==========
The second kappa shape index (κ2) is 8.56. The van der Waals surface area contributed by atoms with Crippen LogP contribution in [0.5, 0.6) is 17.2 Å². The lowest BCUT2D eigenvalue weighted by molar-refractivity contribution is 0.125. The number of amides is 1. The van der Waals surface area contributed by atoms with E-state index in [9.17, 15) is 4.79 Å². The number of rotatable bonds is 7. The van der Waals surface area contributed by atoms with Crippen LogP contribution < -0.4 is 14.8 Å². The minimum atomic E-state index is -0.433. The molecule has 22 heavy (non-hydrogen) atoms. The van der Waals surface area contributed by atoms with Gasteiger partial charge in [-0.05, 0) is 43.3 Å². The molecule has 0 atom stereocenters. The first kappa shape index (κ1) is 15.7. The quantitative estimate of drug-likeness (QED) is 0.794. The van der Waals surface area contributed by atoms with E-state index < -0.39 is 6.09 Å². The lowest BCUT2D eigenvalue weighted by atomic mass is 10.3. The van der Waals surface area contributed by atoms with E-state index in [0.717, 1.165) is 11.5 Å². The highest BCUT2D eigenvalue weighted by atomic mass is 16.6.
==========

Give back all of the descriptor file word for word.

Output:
The second kappa shape index (κ2) is 8.56. The van der Waals surface area contributed by atoms with Crippen LogP contribution in [0.5, 0.6) is 17.2 Å². The lowest BCUT2D eigenvalue weighted by molar-refractivity contribution is 0.125. The number of amides is 1. The van der Waals surface area contributed by atoms with E-state index in [9.17, 15) is 4.79 Å². The number of rotatable bonds is 7. The van der Waals surface area contributed by atoms with Crippen LogP contribution < -0.4 is 14.8 Å². The minimum atomic E-state index is -0.433. The molecule has 22 heavy (non-hydrogen) atoms. The van der Waals surface area contributed by atoms with Gasteiger partial charge in [-0.05, 0) is 43.3 Å². The molecule has 0 atom stereocenters. The first kappa shape index (κ1) is 15.7. The quantitative estimate of drug-likeness (QED) is 0.794. The van der Waals surface area contributed by atoms with E-state index < -0.39 is 6.09 Å². The lowest BCUT2D eigenvalue weighted by atomic mass is 10.3. The van der Waals surface area contributed by atoms with E-state index in [0.717, 1.165) is 11.5 Å². The highest BCUT2D eigenvalue weighted by atomic mass is 16.6.